Finding the right Facebook and LinkedIn groups or Twitter hashtags are great ways to share knowledge, but there are even more niche insurance websites that offer their own opportunities to share knowledge with other industry professionals, such as sending out a quick, informal survey.
2. Engage in knowledge
Social networks also offer an opportunity to bounce ideas off people outside of the traditional insurance industry. Have a question about ridesharing services? Tweet an Uber driver. Have a tech question before a presentation? Tweet a self-proclaimed PowerPoint expert. The opportunities for finding — and providing — knowledge are only limited by the time you can commit to engaging through social networks.
Niche industry networks can provide a huge opportunity to learn from your peers’ experiences. Trying to get the skinny on that tough CPCU course? Some of the most common user-started threads in The Community relate to study advice for #CPCU exams. Industry professionals love helping others in the same boat they’re in, so don’t be afraid to post your question, no matter how specific or broad.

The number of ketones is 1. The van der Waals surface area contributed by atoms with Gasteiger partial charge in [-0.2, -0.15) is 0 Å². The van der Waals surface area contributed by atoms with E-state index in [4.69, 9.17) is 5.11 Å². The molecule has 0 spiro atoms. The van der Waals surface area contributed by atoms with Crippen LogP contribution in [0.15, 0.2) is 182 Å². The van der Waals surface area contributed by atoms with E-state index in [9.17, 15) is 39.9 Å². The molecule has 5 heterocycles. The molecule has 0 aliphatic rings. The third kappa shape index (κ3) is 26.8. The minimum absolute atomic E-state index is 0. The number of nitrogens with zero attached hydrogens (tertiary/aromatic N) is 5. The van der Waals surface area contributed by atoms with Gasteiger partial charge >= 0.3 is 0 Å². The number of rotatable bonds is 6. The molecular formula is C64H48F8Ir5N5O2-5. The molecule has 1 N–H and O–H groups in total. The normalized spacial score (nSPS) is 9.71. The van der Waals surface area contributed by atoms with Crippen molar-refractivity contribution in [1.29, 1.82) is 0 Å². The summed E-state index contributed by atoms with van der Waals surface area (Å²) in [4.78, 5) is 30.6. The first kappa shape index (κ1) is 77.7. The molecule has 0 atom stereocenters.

3. Gain knowledge
You don’t need to personally connect with every insurance thought leader to reap the benefits of social media. Perhaps the most straightforward way is to use it to stay current on emerging industry news and trends. Discussions about some of the most cutting-edge industry topics, such as drones and big data, are happening on social media, especially Twitter.
Facebook’s recent news that people are sharing 21% less personal information than in the past may not be great for Facebook’s stock, but it reveals an interesting trend: People are using Facebook to share news more than ever, providing users with an opportunity to use Facebook like a customized news aggregator. Staying on top of trends is a great way to learn how to prioritize designations to pursue and decide what new opportunities to seek as the industry changes. Being able to speak knowledgeably about emerging industry topics comes in handy during a job interview or networking event, too.
4. Network your knowledge
All these methods for engaging on social media can ultimately add to an increased ability to network, either directly or indirectly. Celebrities may need handlers and gatekeepers to oversee their social media accounts, but few insurance pros have others to manage their social media presence. Some of the top minds in the field are available for networking and sharing ideas — and most of them encourage it.